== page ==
Airbus says the future 350-seat carbon-composite A350-1000 passenger jet will be significantly more efficient than Boeing's 777 but has so far been unable to make a significant dent in the 777's hold on a lucrative corner of the jet market. Photo: Airbus
Airbus has encountered problems in drilling holes in the wings on its new A350 passenger jet, helping to drive shares in parent EADS down on Wednesday as analysts reported signals that the glitches were taking longer than expected to resolve.
An Airbus spokeswoman quoted Didier Evrard, the head of the A350 programme, as saying on Wednesday there had been a delay of about four weeks in sorting out software for the robot at Broughton, Wales, that will drill the wings for the A350.
"The A350 final assembly is progressing well, but there are some problems in drilling holes in the wing (to fasten the skins to the structure), which is taking longer than expected," UBS analysts said in a research note.
"It is not possible to quantify the impact of these delays but we believe them to be well within our base assumption of a 1 year delay and a 1 billion euro (1.25 euros per share) overrun".
Airbus's chief operating officer reiterated the schedule for the A350 can be achieved but remains tight.
"I would say that with the A350 we have made great progress. We delivered (sections of the first test aircraft) as promised to the final assembly line. The overall timing of our commitment is still doable, but challenging," Gunter Butschek said in an interview at the Farnborough Airshow.
However some analysts expressed concerns that the wing drilling problems could lead to financial charges, whose timing could depend on whether they had yet been quantified.
Shares in Airbus parent EADS fell 4.7 per cent after rising 16.9 per cent so far this year.
"EADS stock has mainly been falling today because of concerns that there may be a charge in the second quarter," said Nick Cunningham, aerospace analyst at UK-based Agency Partners.
An EADS spokesman confirmed that analyst briefings had taken place during this week's Farnborough Airshow.
The A350 is a carbon-composite passenger jet being developed to compete with Boeing's 787 Dreamliner, the first airliner built mainly with such lightweight alternative materials.
The Dreamliner ran into a series of delays lasting a total of three years including one related to the wing development.
The first A350 was originally due to be delivered in mid-2013 before the schedule was moved to mid-2014.
Airbus CEO Fabrice Bregier said on Tuesday the assembly process had started for the A350, but there were some areas that needed working out.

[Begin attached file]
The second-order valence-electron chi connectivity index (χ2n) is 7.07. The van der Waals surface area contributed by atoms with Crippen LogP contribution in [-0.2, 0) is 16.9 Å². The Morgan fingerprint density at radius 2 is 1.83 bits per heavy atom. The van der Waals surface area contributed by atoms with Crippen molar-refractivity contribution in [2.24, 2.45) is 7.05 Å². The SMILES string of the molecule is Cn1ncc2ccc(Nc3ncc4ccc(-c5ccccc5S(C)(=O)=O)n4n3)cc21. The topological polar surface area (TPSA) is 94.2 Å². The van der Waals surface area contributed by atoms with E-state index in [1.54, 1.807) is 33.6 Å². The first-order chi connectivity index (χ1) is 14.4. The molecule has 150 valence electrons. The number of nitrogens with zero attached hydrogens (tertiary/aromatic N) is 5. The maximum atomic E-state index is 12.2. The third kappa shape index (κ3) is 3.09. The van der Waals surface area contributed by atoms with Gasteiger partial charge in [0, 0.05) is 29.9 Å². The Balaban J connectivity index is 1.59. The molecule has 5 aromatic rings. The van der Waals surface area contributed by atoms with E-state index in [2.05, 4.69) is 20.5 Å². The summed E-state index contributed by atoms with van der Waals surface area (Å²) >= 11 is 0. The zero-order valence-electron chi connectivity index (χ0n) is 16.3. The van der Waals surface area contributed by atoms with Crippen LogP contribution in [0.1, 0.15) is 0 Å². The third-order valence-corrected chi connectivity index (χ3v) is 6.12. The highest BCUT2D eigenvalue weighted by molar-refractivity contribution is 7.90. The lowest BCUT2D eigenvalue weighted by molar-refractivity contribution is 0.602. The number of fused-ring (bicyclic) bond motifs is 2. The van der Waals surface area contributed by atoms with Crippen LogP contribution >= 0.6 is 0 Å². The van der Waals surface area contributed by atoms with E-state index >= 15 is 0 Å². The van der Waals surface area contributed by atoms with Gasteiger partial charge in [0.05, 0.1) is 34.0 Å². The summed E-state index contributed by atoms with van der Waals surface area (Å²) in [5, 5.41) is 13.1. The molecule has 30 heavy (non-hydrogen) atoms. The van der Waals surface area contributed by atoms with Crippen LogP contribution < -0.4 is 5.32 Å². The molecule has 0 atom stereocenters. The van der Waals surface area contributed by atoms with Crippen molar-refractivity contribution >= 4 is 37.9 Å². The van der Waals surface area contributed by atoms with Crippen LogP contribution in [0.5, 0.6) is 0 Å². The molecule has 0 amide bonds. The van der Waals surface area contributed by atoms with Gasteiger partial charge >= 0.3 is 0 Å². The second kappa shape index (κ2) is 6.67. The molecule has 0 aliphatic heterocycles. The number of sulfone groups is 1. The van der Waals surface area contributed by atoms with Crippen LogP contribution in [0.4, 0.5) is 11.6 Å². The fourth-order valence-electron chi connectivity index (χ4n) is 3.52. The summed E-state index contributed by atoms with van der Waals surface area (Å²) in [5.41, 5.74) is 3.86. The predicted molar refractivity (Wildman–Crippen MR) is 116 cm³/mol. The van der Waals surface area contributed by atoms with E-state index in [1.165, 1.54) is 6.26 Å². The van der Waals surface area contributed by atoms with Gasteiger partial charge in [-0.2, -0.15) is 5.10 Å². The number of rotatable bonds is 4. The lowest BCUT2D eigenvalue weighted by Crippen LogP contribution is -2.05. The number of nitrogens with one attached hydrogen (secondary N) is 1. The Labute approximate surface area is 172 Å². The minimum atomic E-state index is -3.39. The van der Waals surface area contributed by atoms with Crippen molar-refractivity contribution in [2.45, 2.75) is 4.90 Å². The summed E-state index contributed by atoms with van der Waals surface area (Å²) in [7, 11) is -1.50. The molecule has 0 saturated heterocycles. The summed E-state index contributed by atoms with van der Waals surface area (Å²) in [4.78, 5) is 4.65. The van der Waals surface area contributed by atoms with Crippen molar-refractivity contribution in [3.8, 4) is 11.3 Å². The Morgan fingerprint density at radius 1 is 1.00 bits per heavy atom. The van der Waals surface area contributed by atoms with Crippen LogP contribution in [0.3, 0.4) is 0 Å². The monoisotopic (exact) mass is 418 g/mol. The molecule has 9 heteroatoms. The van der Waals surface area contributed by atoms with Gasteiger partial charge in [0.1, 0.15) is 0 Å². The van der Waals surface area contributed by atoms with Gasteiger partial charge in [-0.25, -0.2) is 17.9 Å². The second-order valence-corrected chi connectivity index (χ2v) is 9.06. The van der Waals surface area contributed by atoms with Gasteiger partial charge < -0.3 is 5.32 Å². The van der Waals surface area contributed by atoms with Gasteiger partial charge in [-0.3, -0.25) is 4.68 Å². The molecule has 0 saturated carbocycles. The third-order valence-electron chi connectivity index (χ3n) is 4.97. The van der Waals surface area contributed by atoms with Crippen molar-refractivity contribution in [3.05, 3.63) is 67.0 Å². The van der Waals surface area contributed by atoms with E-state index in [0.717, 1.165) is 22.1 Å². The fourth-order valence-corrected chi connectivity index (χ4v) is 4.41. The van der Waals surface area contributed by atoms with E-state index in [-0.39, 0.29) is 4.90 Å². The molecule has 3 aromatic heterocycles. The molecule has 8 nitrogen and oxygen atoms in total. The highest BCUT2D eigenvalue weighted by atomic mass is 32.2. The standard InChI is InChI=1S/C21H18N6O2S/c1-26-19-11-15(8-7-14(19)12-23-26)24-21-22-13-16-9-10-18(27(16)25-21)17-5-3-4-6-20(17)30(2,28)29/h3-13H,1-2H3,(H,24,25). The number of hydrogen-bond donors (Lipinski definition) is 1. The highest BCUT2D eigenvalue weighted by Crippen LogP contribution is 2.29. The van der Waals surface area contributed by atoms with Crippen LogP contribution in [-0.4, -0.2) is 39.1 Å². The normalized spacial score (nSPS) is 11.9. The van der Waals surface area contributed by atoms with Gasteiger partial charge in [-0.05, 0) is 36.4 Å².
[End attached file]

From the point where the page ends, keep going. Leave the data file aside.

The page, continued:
"This is normal. We will progressively move next year to first flight," he said at the Farnborough Airshow.
Airbus said it continued to watch the A350 closely.
"In all-new development programs there is always a risk. We are continuously monitoring the program as we progress," chief spokesman Stefan Schaffrath said.
Bloomberg meanwhile quoted Airbus sales chief John Leahy as saying it would be a "stretch" to reach its target for 30 A380 superjumbo orders this year.
Several analysts said they had already factored in a lower forecast of 26-27 orders for the world's largest passenger jet following problems with wing cracks, but analysts said investors were feeling skittish as the recent order boom slows down, evidenced by a dearth of significant surprises at Farnborough.
"To us this is the latest example of general investor nervousness, with particular emphasis being given to negative aerospace comments or developments ... with positive news (big 737 MAX orders, continued resilient global airline traffic, lower oil price etc) having less of an impact," said RBC Capital Markets analyst Rob Stallard in a note.
Earlier this week Airbus unveiled its first customer for the beefed up version of its A350-1000 as Hong Kong-based airline Cathay Pacific said it planned to place an order worth up to $US4.2 billion at list prices.
Since announcing bigger Rolls-Royce engines and pushing back the development of the jet by two years at last year's air show in Paris, Airbus has failed to win any customers for the revamped version of the carbon-composite plane.
Airbus says the future 350-seat passenger jet will be much more efficient than Boeing's 777 but has so far been unable to make a significant dent in the 777's hold on a lucrative corner of the jet market, just below 400 seats.
Cathay on Tuesday broke the drought, saying it plans to order 10 A350-1000 jets and convert 16 of the 36 A350-900 jets it already has on order to the new model, the two firms said.
The $US320 million jet is due to enter service in mid-2017. Cathay's planes are due to arrive in 2018. The A350-900s that it has on order are scheduled for delivery in 2016.
The A350-1000s are worth $US3.2 billion at list prices, while the upgrades are worth a further $US1 billion.